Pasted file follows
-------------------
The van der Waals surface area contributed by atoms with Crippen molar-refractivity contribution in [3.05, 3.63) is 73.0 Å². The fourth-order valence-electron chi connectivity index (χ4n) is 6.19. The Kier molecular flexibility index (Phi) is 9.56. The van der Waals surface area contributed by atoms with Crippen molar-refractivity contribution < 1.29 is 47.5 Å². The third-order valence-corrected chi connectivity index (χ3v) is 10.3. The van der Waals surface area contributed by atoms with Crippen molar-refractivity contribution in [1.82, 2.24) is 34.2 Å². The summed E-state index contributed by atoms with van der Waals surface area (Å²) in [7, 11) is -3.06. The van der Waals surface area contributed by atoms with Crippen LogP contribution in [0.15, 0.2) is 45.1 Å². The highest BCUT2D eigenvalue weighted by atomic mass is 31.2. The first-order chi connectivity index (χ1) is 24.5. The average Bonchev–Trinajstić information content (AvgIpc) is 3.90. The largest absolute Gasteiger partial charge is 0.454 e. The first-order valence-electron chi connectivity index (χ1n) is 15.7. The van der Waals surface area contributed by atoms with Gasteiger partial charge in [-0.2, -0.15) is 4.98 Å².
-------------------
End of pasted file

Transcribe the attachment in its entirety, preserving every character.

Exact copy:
The van der Waals surface area contributed by atoms with Crippen molar-refractivity contribution in [3.05, 3.63) is 73.0 Å². The fourth-order valence-electron chi connectivity index (χ4n) is 6.19. The Kier molecular flexibility index (Phi) is 9.56. The van der Waals surface area contributed by atoms with Crippen molar-refractivity contribution < 1.29 is 47.5 Å². The third-order valence-corrected chi connectivity index (χ3v) is 10.3. The van der Waals surface area contributed by atoms with Crippen molar-refractivity contribution in [1.82, 2.24) is 34.2 Å². The summed E-state index contributed by atoms with van der Waals surface area (Å²) in [7, 11) is -3.06. The van der Waals surface area contributed by atoms with Crippen LogP contribution in [0.15, 0.2) is 45.1 Å². The highest BCUT2D eigenvalue weighted by atomic mass is 31.2. The first-order chi connectivity index (χ1) is 24.5. The average Bonchev–Trinajstić information content (AvgIpc) is 3.90. The largest absolute Gasteiger partial charge is 0.454 e. The first-order valence-electron chi connectivity index (χ1n) is 15.7. The van der Waals surface area contributed by atoms with Gasteiger partial charge in [-0.2, -0.15) is 4.98 Å².